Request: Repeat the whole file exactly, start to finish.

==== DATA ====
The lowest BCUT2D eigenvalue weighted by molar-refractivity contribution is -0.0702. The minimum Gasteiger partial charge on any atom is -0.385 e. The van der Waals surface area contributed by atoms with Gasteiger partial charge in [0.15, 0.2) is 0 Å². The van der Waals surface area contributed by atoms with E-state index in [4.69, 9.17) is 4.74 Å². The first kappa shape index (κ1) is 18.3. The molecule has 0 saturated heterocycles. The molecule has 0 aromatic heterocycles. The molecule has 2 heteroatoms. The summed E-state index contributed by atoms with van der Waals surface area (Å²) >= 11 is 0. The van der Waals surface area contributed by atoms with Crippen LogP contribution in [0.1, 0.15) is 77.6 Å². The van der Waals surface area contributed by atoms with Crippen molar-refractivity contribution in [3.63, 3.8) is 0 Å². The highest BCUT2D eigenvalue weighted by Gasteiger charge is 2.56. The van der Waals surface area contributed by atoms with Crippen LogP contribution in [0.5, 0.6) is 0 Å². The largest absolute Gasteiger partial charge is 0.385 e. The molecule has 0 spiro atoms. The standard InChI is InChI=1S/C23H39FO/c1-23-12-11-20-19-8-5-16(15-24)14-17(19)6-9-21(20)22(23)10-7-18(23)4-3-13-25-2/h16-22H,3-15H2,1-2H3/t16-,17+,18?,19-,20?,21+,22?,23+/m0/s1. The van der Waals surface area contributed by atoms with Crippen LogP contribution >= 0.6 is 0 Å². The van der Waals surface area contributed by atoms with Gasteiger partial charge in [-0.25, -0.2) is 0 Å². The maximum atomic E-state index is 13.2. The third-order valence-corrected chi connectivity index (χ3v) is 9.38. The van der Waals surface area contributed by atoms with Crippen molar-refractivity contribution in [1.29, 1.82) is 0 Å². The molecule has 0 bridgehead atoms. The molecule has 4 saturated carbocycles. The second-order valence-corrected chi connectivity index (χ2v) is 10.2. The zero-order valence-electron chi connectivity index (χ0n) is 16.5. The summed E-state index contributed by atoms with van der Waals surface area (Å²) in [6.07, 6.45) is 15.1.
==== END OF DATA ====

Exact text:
The lowest BCUT2D eigenvalue weighted by molar-refractivity contribution is -0.0702. The minimum Gasteiger partial charge on any atom is -0.385 e. The van der Waals surface area contributed by atoms with Gasteiger partial charge in [0.15, 0.2) is 0 Å². The van der Waals surface area contributed by atoms with E-state index in [4.69, 9.17) is 4.74 Å². The first kappa shape index (κ1) is 18.3. The molecule has 0 saturated heterocycles. The molecule has 0 aromatic heterocycles. The molecule has 2 heteroatoms. The summed E-state index contributed by atoms with van der Waals surface area (Å²) >= 11 is 0. The van der Waals surface area contributed by atoms with Crippen LogP contribution in [0.1, 0.15) is 77.6 Å². The van der Waals surface area contributed by atoms with Crippen molar-refractivity contribution in [3.63, 3.8) is 0 Å². The highest BCUT2D eigenvalue weighted by Gasteiger charge is 2.56. The van der Waals surface area contributed by atoms with Crippen LogP contribution in [0.5, 0.6) is 0 Å². The largest absolute Gasteiger partial charge is 0.385 e. The molecule has 0 spiro atoms. The standard InChI is InChI=1S/C23H39FO/c1-23-12-11-20-19-8-5-16(15-24)14-17(19)6-9-21(20)22(23)10-7-18(23)4-3-13-25-2/h16-22H,3-15H2,1-2H3/t16-,17+,18?,19-,20?,21+,22?,23+/m0/s1. The van der Waals surface area contributed by atoms with Crippen LogP contribution >= 0.6 is 0 Å². The van der Waals surface area contributed by atoms with Gasteiger partial charge in [-0.25, -0.2) is 0 Å². The maximum atomic E-state index is 13.2. The third-order valence-corrected chi connectivity index (χ3v) is 9.38. The van der Waals surface area contributed by atoms with Crippen molar-refractivity contribution in [1.29, 1.82) is 0 Å². The molecule has 0 bridgehead atoms. The molecule has 4 saturated carbocycles. The second-order valence-corrected chi connectivity index (χ2v) is 10.2. The zero-order valence-electron chi connectivity index (χ0n) is 16.5. The summed E-state index contributed by atoms with van der Waals surface area (Å²) in [6.07, 6.45) is 15.1.